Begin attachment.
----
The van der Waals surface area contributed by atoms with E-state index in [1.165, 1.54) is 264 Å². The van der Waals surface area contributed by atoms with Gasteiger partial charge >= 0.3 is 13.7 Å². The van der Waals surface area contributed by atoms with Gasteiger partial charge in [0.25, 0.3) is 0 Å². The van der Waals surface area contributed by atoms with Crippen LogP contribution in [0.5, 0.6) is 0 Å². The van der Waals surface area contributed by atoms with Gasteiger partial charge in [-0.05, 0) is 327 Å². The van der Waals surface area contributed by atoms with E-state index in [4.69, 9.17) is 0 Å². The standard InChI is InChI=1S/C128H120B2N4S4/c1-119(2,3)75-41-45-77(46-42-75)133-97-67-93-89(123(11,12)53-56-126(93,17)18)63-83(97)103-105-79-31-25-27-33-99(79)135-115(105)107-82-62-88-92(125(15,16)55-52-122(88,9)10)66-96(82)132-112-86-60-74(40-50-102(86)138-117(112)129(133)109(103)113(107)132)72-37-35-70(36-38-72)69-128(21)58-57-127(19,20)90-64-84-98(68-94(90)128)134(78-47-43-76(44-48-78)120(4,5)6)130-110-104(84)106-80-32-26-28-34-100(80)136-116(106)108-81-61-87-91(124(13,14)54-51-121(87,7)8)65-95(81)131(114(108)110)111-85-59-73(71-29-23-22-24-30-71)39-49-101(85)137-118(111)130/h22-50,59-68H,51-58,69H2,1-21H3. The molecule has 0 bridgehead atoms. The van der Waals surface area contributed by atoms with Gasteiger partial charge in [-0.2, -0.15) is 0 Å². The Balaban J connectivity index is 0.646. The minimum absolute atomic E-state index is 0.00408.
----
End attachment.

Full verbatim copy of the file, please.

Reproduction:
The van der Waals surface area contributed by atoms with E-state index in [1.165, 1.54) is 264 Å². The van der Waals surface area contributed by atoms with Gasteiger partial charge >= 0.3 is 13.7 Å². The van der Waals surface area contributed by atoms with Gasteiger partial charge in [0.25, 0.3) is 0 Å². The van der Waals surface area contributed by atoms with Crippen LogP contribution in [0.5, 0.6) is 0 Å². The van der Waals surface area contributed by atoms with Gasteiger partial charge in [-0.05, 0) is 327 Å². The van der Waals surface area contributed by atoms with E-state index in [4.69, 9.17) is 0 Å². The standard InChI is InChI=1S/C128H120B2N4S4/c1-119(2,3)75-41-45-77(46-42-75)133-97-67-93-89(123(11,12)53-56-126(93,17)18)63-83(97)103-105-79-31-25-27-33-99(79)135-115(105)107-82-62-88-92(125(15,16)55-52-122(88,9)10)66-96(82)132-112-86-60-74(40-50-102(86)138-117(112)129(133)109(103)113(107)132)72-37-35-70(36-38-72)69-128(21)58-57-127(19,20)90-64-84-98(68-94(90)128)134(78-47-43-76(44-48-78)120(4,5)6)130-110-104(84)106-80-32-26-28-34-100(80)136-116(106)108-81-61-87-91(124(13,14)54-51-121(87,7)8)65-95(81)131(114(108)110)111-85-59-73(71-29-23-22-24-30-71)39-49-101(85)137-118(111)130/h22-50,59-68H,51-58,69H2,1-21H3. The molecule has 0 bridgehead atoms. The van der Waals surface area contributed by atoms with Gasteiger partial charge in [-0.2, -0.15) is 0 Å². The Balaban J connectivity index is 0.646. The minimum absolute atomic E-state index is 0.00408.